Dee Rees’ stirring debut Pariah is a prime example of the principle of writing what you know. This semi-autobiographical story of a black lesbian teenager negotiating potential relationships and a closeted home life feels intimate and authentic. Centring around a superbly modulated central performance, it smoothly navigates some tricky intersections between race and sexuality, even if it adheres to the rhythms of a modern, Sundance-friendly, coming-of-age indie drama.
Alike, or ‘Lee’ (Adepero Oduye) is a sensitive Brooklyn teenager. At 17, she’s finding the journey to adulthood more fraught than it should be. Although she’s comfortable with her sexuality, she’s still figuring out her gay identity – she’s tomboyish, but more feminine than overtly butch best friend Laura (Pernell Walker) – and is still sweetly at the ‘never-been-kissed’ stage. Of even more concern to Alike is her situation at home. It’s clear that her parents Arthur and Audrey (Charles Parnell and Kim Wayans) are aware of her tendencies, but are hoping that it’s a dalliance that will pass. It’s also clear the worry over their daughter is eroding the fraying bonds between the jaded pragmatist cop Arthur, and the intensely religious Audrey.
Alike’s vibrant, intimate world is one that clearly springs from real-life lived experience. It’s actually a fairly comfortable one, although there are occasional nods to how hard Arthur has had to work for the extra middle-class trappings the family enjoy. Alike consistently excels as a student and expresses herself through poetry. Rees doesn’t feel the need to artificially play down Lee’s relative privilege. Instead, she compares and contrasts her life with Laura’s, completely estranged from her mother and struggling to make ends meet as she lives with her sister. As such, it doesn’t strain towards unnecessary drama, finding a sweet spot of unvarnished verisimilitude achieved by Céline Sciamma‘s Girlhood and Sarah Gavron‘s Rocks.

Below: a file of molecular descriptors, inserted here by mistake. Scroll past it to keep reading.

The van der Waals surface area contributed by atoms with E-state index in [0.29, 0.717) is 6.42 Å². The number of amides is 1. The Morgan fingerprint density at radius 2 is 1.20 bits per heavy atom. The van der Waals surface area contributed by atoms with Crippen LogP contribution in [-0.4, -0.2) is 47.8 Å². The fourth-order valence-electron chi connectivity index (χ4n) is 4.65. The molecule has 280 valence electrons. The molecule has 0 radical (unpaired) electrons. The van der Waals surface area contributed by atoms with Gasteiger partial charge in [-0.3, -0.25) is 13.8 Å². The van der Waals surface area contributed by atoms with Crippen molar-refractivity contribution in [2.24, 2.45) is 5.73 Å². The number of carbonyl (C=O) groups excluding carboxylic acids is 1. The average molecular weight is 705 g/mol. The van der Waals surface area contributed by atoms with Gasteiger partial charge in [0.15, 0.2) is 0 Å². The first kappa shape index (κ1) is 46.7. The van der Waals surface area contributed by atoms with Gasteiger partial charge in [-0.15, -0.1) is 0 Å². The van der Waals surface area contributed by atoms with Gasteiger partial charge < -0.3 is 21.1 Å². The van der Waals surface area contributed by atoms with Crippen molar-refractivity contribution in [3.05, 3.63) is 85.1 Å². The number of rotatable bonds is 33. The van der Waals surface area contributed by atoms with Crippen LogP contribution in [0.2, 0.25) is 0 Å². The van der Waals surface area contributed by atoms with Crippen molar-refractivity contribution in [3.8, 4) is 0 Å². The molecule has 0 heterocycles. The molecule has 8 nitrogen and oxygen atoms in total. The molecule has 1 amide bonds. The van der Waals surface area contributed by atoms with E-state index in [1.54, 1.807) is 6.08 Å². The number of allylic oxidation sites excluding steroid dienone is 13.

Oduye takes this all in her stride with her multi-faceted performance, rich in the simultaneous belligerence and uncertainly of late teen-hood. It’s even more impressive given the actress was in her early 30s at the time. She’s utterly convincing in the role, aided by Arrival cinematographer Bradford Young‘s intuitive camerawork that softly allows its focus on Alike’s face to drift out of clarity in moments of uncertainty. Walker and Aasha Davis are also great as Laura and Bina, Alike’s potential romantic interest, ironically introduced by Audrey as a blatant method of getting Lee away from Laura’s ‘bad influence’. Kim Wayans unfortunately rather gets the thin end of the wedge as Audrey. Compared to Arthur, who is flawed but compassionate, Audrey comes to represent a deep-rooted vein of homophobia in black evangelism. Ultimately as close as the film comes to a villain, she is so rooted in her beliefs that the character itself is backed into a corner. It rather feels like Audrey’s position is one that Rees as a writer most struggles to understand, and as such is the only one that feels like a clunky cipher for a larger, and more nebulous, cultural group.
Despite a few issues surrounding secondary characters, Pariah is a superb example of passionate and intensely personal filmmaking that examines an unfamiliar viewpoint with sensitivity and skill. The familiarity of its coming-of-age structure isn’t necessarily a flaw. Instead, it has an instant accessibility and a potentially wide reach that can only inspire more people with comparable stories to tell. As we’ve seen, while a film like Moonlight gaining huge recognition is great in terms of black LGBTQ+ representation overall, there remains only a few example of the female, black, queer experience to have achieved a measure of success in recent decades (only 1996’s The Watermelon Woman and Rafiki from 2018 readily spring to mind, both showing the variety of narrative possibilities within that thematic frameworks). As a piece of filmmaking on its own terms, it’s an excellent debut by Dee Rees, and thankfully an example of early potential fulfilled, given her superb Mudbound in 2017.
Available on Blu-ray now